DOGS AND CHILDREN
 

DO NOT EVER LEAVE ANY DOG (OR PUPPY) OF WHATEVER BREED-TYPE, SIZE, GENDER, TEMPERAMENT AND LEVEL OF TRAINING ALONE OR UNSUPERVISED TOGETHER WITH ANY CHILD. WE SIMPLY CANNOT EXPECT YOUNG CHILDREN TO REMEMBER ALL THE DO's AND DON'Ts OF CANINE-HUMAN INTERACTIONS. 

  • The movements and noises children make such as, for example, flapping and jerking of limbs, crying and running about are all somewhat reminiscent of prey animals which may awaken your puppy’s prey-drive or even scare him which could easily lead to a tragic and possibly even fatal misunderstandings.
  • Please do not engage, or allow anyone else (child or adult) to engage in rough-house/wrestling-type games with your puppy. Stress levels can easily get too high during this type of play and then play-aggression can turn into real aggression in an instant. 
  • Do take time to teach your children how to interact with dogs and puppies and do not allow your children to pester and, in particular, ‘corner’ your puppy. Teach your child that dogs and puppies do not like their tails or ears pulled and they do not like hugging either or crayons put into their ears! Although it is very rare that a dog attacks without any warning, children … and most adults … are generally not capable of interpreting and responding correctly to warning signals or challenges.
  • Always ensure that your puppy has an escape-route so he can get away from a child that frightens or annoys him.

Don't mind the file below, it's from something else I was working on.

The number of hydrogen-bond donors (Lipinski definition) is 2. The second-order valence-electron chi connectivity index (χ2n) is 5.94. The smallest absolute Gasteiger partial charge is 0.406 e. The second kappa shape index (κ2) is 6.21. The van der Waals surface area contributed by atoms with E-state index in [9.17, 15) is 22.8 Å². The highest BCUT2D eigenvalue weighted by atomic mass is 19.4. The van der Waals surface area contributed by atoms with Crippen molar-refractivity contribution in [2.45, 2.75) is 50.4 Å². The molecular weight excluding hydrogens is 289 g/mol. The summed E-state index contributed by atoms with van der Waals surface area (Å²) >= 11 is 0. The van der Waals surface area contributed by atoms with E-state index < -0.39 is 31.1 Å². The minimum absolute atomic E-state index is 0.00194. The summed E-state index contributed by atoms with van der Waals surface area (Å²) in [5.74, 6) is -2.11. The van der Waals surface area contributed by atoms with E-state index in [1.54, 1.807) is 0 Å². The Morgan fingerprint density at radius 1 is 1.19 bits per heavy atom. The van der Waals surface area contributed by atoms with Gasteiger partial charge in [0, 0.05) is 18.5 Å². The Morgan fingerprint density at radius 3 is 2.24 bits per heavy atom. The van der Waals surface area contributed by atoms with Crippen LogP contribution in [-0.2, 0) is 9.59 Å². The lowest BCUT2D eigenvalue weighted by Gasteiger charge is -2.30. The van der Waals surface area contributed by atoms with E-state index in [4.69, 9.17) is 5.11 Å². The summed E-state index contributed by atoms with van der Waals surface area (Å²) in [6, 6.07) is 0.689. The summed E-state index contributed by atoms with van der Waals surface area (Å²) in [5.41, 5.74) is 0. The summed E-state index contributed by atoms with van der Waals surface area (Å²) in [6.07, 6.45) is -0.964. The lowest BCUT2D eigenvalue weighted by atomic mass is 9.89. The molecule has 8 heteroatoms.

• Older dogs, high-ranking individuals and, in particular, intact males may not be as accepting of children as other dogs are and may attempt to reprimand children for pulling, hitting or pushing them.
  • A dog or puppy towering over a child gives the dog a height advantage. It may “think” your child is another dog or puppy and interact with your child much as he would with another dog or puppy and that may include behaviours such as standing-over, growling and/or even nipping the child. Bear in mind that other dog and puppies instinctively know how to react to such behaviour but your child does not and tragic accidents can easily happen.
  • If your puppy / dog jumps up or otherwise pester your child, teach your child how to "be-a-tree"
    • Plant your roots (feet) firmly on the ground - spread legs slightly to be better able to balance.
    • Fold you branches (arms) in front of you
    • Then look at your roots grow and totally ignore the puppy - puppies quickly get tired of interacting with trees that do not interact back :-)
    • If the dog or puppy is large, practice this exercise on-leash
 

 
 
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